Deck still stacked against Hardeeville casino project

Nearly a year after it was introduced, the resort casino proposed for Hardeeville still faces long odds.

Gov. Nikki Haley’s opposition to casino gambling has not softened, according to her spokesman, suggesting the project won’t move forward while she’s in office, which will be at least two more years.

Even so, Hardeeville city manager Bob Nanni hasn’t declared defeat. He believes the project still is in a holding pattern.

“I was going to wait until after the holidays and get hold of the investors and try to get some insight as to whether they want to get this fired up again or what,” said Nanni, who has visited groups in the area to gather support for the casino.

Casino investors “said they were going to take a look at strategy after the election and look at the options,” he said “Now that the election is over, they have to reach out, talk to people and see what’s what.”

A development team that includes Joe Brinn and Ralph Teal want to build a 400-room luxury hotel-casino and conference center on 50 acres within Hilton Head Lakes off U.S. 278.

The casino would be owned by the U.K. Band of Cherokee Indians, an Oklahoma tribe that traces its roots to South Carolina. The tribe would have minimal involvement in the casino and would not be required to live nearby. It would, however, receive some of the revenues.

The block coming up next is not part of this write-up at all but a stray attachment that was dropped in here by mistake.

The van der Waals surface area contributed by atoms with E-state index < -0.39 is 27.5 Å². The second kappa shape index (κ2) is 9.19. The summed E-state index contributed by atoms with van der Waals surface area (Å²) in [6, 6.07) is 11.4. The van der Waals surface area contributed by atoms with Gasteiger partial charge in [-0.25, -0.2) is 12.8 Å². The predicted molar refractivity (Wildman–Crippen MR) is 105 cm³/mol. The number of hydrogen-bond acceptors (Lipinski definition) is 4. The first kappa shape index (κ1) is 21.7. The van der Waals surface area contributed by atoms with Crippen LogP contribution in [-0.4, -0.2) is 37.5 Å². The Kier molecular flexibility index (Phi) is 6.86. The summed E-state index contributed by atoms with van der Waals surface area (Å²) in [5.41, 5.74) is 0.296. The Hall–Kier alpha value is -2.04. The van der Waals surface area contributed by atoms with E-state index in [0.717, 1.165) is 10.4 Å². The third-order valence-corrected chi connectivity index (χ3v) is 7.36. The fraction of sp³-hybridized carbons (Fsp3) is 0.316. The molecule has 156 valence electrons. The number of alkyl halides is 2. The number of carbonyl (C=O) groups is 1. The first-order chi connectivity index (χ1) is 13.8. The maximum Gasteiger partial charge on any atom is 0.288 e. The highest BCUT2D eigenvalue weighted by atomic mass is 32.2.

Brinn and Teal say a casino would create more than 2,250 jobs and pay $92 million a year in salaries and benefits.

Attempts last week to reach Brinn and Teal for comment were unsuccessful.

The investors said in April that they hoped to pitch their plan directly to Haley, who along with the federal government is required to sign off on the project. The meeting still hasn’t occurred and Haley remains firmly against the plan.

“The governor has no intention of taking any action that would enable casino gambling,” said Rob Godfrey, the governor’s spokesman. “[Governor] Haley desperately wants to bring jobs to South Carolina. ... However, she believes South Carolina does not have to settle and that there is a better way.”